A public unsealed type is protected with a link demand and has an overridable method. Neither the type nor the method is protected with an inheritance demand.
Critical code cannot occur in a 100%-transparent assembly. This rule analyzes 100%-transparent assemblies for any SecurityCritical annotations at the type, field, and method levels.
This rule analyzes all methods and types in an assembly that is either 100% transparent or mixed transparent/critical, and flags any declarative or imperative use of Assert.
Methods that are marked with SecurityTransparentAttribute call non-public members that are marked as SecurityCritical. This rule analyzes all methods and types in an assembly that is mixed transparent/critical, and flags any calls from transparent code to non-public critical code that are not marked SecurityTreatAsSafe.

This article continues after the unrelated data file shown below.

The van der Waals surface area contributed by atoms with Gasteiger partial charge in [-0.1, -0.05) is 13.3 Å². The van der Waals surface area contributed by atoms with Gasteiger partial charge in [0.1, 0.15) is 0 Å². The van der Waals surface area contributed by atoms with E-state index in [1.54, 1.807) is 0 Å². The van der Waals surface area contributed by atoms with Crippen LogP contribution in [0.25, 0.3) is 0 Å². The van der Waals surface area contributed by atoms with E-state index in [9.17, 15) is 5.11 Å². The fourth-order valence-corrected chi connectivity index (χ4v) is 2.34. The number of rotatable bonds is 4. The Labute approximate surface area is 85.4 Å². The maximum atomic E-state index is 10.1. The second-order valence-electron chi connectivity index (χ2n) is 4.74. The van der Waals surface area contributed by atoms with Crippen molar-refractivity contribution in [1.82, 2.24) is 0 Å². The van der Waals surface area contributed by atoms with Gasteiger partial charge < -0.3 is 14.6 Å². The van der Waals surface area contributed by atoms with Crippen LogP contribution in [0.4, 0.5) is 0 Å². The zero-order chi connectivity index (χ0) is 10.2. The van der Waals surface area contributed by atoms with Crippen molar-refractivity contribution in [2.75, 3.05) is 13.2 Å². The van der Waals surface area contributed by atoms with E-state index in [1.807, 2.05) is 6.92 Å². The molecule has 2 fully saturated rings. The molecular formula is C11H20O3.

Transparency enforcement is not enforced for constant values because compilers inline constant values so that no lookup is required at run time. Constant fields should be security transparent so that code reviewers do not assume that transparent code cannot access the constant.
A type participates in type equivalence and a either the type itself, or a member or field of the type, is marked with the SecurityCriticalAttribute attribute. This rule fires on any critical types or types that contain critical methods or fields that are participating in type equivalence. When the CLR detects such a type, it fails to load it with a TypeLoadException at run time. Typically, this rule fires only when users implement type equivalence manually rather than by relying on tlbimp and the compilers to do the type equivalence.